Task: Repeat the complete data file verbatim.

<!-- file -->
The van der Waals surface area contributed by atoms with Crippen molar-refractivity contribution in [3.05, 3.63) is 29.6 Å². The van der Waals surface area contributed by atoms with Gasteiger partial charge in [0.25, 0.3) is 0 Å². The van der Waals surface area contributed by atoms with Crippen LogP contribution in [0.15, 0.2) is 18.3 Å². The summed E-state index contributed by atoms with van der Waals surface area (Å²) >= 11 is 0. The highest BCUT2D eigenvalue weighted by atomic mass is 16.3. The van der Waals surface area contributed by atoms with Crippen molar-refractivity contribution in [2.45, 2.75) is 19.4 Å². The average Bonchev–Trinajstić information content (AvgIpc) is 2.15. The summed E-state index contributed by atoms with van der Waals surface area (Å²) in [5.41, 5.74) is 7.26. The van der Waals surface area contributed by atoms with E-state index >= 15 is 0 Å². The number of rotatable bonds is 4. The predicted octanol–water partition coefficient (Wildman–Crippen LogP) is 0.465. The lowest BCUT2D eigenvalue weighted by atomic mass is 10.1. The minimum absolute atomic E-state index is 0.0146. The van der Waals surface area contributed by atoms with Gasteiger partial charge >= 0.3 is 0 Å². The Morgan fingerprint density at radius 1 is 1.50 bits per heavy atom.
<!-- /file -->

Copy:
The van der Waals surface area contributed by atoms with Crippen molar-refractivity contribution in [3.05, 3.63) is 29.6 Å². The van der Waals surface area contributed by atoms with Gasteiger partial charge in [0.25, 0.3) is 0 Å². The van der Waals surface area contributed by atoms with Crippen LogP contribution in [0.15, 0.2) is 18.3 Å². The summed E-state index contributed by atoms with van der Waals surface area (Å²) >= 11 is 0. The highest BCUT2D eigenvalue weighted by atomic mass is 16.3. The van der Waals surface area contributed by atoms with Crippen molar-refractivity contribution in [2.45, 2.75) is 19.4 Å². The average Bonchev–Trinajstić information content (AvgIpc) is 2.15. The summed E-state index contributed by atoms with van der Waals surface area (Å²) in [5.41, 5.74) is 7.26. The van der Waals surface area contributed by atoms with E-state index >= 15 is 0 Å². The number of rotatable bonds is 4. The predicted octanol–water partition coefficient (Wildman–Crippen LogP) is 0.465. The lowest BCUT2D eigenvalue weighted by atomic mass is 10.1. The minimum absolute atomic E-state index is 0.0146. The van der Waals surface area contributed by atoms with Gasteiger partial charge >= 0.3 is 0 Å². The Morgan fingerprint density at radius 1 is 1.50 bits per heavy atom.